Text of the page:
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  • Click on user and see how many other reviews they have done. If the answer = 0 then you have your seller upping their ratings...

    /didn't need to read that
  • Amazon reviews went full retard long ago with everyone trying (most failing) to be witty and funny.
  • Fake CNET articles... nearly all of them..

    /Difficulty: 1

  • Bonus: Author's name is Dong


    What happened to my au-to-mo-beeeeeeeelll?
  • Englebert Slaptyback: Bonus: Author's name is Dong


    What happened to my au-to-mo-beeeeeeeelll?


    Some guy parked it at an International airport's parking lot. As we speak, the fines and late fees are creeping their way up to $105,000
  • You can't MISS this classic...



    ecx.images-amazon.comView Full Size



    /clicky pops
  • Eh, it's a legitimate concern. Reviews can be helpful, but like anything else on the Internet, they must be taken with a grain of salt. Not all 5-star reviews are useless, nor are 1-star reviews. The content of the review can make a difference...especially if it's a single sentence.
  • Is the answer, all of the comments?
  • Vrenak unavailable for comment.
  • with companies like reputation.com openly advertising shill services to business, is it any wonder that shill reviews are becoming so widespread?

    also, *every* product sold on amazon.com with more than two reviews appears to have at least one shill user review in it. their appstore "free app of the day" reviews are as much a daily exercise in shill analysis as much as carefully thought out product analysis.
  • I assume all reviews are fake and don't read them.
  • abhorrent1: Amazon reviews went full retard long ago with everyone trying (most failing) to be witty and funny.


    I find this Fark comment to be certainly true. My daughter, she is well versed in the common vernacular of the youth on the street, even uttered with no promoting on my part that it is "full of win!" In these tough economic times, it is wonderful to find that there are still valuable comments such as this one to lift our spirits dater than two shakes of a squirrel's nuts.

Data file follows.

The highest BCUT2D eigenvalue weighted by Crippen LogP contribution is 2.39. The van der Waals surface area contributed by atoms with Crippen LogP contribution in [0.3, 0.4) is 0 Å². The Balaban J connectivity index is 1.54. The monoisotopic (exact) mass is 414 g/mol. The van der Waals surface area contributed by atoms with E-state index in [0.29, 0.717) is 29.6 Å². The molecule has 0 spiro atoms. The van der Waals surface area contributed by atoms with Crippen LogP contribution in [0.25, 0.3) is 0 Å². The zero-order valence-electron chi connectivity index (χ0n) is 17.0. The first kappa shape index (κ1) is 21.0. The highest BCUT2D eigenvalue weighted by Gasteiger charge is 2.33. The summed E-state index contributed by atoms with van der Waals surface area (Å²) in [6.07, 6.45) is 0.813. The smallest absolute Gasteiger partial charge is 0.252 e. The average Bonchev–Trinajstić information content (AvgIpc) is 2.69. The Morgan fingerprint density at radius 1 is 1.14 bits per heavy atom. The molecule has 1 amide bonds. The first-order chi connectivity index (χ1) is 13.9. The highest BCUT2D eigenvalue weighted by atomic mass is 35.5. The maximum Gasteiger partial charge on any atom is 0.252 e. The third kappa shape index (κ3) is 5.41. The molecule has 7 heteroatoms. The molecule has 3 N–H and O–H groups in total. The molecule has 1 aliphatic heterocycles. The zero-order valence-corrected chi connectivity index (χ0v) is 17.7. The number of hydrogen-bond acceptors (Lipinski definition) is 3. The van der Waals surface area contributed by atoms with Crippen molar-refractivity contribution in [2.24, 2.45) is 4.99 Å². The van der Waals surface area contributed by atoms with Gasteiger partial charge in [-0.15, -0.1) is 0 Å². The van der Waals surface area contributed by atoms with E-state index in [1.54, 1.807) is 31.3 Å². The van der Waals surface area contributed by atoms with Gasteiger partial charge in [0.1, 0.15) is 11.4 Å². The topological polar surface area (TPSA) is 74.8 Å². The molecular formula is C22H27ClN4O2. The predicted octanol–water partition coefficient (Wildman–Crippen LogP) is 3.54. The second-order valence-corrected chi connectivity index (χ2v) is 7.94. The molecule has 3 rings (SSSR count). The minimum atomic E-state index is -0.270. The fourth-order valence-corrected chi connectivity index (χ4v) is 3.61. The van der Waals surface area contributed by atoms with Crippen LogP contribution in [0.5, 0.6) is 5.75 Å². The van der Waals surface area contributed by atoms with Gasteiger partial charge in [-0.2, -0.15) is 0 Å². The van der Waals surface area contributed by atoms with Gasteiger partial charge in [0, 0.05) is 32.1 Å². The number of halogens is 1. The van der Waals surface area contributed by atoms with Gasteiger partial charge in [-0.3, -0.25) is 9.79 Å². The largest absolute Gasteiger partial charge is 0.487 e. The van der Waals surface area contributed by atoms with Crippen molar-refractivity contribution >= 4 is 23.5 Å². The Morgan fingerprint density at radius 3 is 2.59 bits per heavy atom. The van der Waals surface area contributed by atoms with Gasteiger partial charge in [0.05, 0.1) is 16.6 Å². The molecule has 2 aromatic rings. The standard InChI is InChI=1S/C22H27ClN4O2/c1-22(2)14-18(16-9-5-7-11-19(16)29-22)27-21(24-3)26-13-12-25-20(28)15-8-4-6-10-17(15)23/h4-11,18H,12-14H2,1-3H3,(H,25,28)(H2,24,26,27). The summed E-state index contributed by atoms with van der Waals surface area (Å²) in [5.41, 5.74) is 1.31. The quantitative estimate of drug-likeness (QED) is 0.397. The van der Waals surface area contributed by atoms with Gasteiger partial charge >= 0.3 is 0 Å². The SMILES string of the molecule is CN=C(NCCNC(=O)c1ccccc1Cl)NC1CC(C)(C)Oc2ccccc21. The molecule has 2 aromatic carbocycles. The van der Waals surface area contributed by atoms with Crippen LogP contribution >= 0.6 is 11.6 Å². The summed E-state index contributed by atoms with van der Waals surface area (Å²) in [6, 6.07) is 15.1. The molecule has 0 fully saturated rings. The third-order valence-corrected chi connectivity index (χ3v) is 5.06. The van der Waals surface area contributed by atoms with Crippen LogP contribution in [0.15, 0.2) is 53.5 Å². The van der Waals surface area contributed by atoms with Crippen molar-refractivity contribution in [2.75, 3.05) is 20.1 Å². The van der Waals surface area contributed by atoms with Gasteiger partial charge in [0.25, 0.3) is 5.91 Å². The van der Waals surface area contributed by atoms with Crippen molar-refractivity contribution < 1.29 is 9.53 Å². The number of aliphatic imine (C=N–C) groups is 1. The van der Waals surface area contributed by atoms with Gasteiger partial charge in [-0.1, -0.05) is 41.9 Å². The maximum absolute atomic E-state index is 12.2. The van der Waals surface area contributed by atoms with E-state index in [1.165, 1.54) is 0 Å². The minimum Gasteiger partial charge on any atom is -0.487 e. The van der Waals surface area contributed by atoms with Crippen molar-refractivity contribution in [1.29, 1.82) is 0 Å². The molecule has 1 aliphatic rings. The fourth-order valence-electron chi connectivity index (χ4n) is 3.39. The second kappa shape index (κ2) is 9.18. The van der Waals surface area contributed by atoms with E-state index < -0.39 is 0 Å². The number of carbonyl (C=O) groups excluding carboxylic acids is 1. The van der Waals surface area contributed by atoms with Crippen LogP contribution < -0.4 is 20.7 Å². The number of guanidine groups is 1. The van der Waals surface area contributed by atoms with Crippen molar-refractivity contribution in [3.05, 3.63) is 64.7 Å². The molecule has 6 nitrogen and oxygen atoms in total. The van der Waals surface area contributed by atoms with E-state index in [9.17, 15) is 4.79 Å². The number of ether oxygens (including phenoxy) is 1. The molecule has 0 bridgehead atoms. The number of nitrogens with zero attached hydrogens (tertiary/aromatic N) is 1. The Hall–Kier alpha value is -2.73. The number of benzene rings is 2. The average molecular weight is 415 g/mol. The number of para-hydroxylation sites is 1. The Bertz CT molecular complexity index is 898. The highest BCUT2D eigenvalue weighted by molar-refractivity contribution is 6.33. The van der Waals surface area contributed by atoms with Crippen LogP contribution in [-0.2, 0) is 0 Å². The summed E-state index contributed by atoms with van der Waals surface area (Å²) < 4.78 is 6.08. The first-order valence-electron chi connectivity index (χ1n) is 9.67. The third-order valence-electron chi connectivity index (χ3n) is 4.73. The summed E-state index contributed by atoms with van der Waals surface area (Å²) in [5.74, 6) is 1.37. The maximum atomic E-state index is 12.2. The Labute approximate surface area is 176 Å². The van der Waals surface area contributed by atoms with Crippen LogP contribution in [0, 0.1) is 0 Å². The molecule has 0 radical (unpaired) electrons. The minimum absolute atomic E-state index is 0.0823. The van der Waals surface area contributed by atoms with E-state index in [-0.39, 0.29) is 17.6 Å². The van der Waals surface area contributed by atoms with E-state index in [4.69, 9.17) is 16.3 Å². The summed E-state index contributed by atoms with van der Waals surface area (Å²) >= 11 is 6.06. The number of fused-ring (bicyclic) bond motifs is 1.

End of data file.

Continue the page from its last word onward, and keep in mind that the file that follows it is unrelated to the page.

I would have given this comment five stars, but found the color to be slightly too mauve.
  • I don't know; I kind of enjoy abusing the authors of particularly stupid reviews, which are distributed throughout, but seem to be much more highly concentrated at the low end. Yesterday, someone rated a product one star because the post office "lost" it
  • eltejon: abhorrent1: Amazon reviews went full retard long ago with everyone trying (most failing) to be witty and funny.

    I find this Fark comment to be certainly true. My daughter, she is well versed in the common vernacular of the youth on the street, even uttered with no promoting on my part that it is "full of win!" In these tough economic times, it is wonderful to find that there are still valuable comments such as this one to lift our spirits dater than two shakes of a squirrel's nuts.

    I would have given this comment five stars, but found the color to be slightly too mauve.


    Don't quit your day job. We don't need another meow.
  • Just because the name is Dong doesn't mean it is fake. I work with a guy who's name is Dong.
  • meh... I tend to leave reviews of stuff that I've bought and I will tend to offer as much as I can to assist others, as I appreciate a decent review.